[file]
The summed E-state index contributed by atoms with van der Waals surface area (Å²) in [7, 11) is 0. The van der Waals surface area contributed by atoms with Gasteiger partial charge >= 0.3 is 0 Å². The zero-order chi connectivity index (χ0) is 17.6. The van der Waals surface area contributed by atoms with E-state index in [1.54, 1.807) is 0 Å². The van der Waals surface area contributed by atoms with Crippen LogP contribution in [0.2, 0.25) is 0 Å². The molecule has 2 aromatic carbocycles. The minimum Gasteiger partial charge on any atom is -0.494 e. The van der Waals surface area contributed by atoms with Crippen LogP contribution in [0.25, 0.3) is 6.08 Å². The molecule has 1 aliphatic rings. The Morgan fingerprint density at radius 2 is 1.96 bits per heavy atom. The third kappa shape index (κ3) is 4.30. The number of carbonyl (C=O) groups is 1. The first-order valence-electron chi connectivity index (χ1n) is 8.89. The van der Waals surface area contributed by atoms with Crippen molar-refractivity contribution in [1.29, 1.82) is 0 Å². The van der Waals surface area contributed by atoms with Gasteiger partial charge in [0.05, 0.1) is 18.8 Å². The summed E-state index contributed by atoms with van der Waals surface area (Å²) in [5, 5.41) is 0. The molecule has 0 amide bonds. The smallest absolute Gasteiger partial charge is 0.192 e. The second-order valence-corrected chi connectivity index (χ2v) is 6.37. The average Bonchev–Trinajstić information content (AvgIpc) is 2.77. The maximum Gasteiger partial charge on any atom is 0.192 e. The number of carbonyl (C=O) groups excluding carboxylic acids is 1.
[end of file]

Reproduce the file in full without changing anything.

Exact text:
The summed E-state index contributed by atoms with van der Waals surface area (Å²) in [7, 11) is 0. The van der Waals surface area contributed by atoms with Gasteiger partial charge >= 0.3 is 0 Å². The zero-order chi connectivity index (χ0) is 17.6. The van der Waals surface area contributed by atoms with E-state index in [1.54, 1.807) is 0 Å². The van der Waals surface area contributed by atoms with Crippen LogP contribution in [0.2, 0.25) is 0 Å². The molecule has 2 aromatic carbocycles. The minimum Gasteiger partial charge on any atom is -0.494 e. The van der Waals surface area contributed by atoms with Crippen LogP contribution in [0.25, 0.3) is 6.08 Å². The molecule has 1 aliphatic rings. The Morgan fingerprint density at radius 2 is 1.96 bits per heavy atom. The third kappa shape index (κ3) is 4.30. The number of carbonyl (C=O) groups is 1. The first-order valence-electron chi connectivity index (χ1n) is 8.89. The van der Waals surface area contributed by atoms with Crippen molar-refractivity contribution in [1.29, 1.82) is 0 Å². The van der Waals surface area contributed by atoms with Gasteiger partial charge in [0.05, 0.1) is 18.8 Å². The summed E-state index contributed by atoms with van der Waals surface area (Å²) in [5, 5.41) is 0. The molecule has 0 amide bonds. The smallest absolute Gasteiger partial charge is 0.192 e. The second-order valence-corrected chi connectivity index (χ2v) is 6.37. The average Bonchev–Trinajstić information content (AvgIpc) is 2.77. The maximum Gasteiger partial charge on any atom is 0.192 e. The number of carbonyl (C=O) groups excluding carboxylic acids is 1.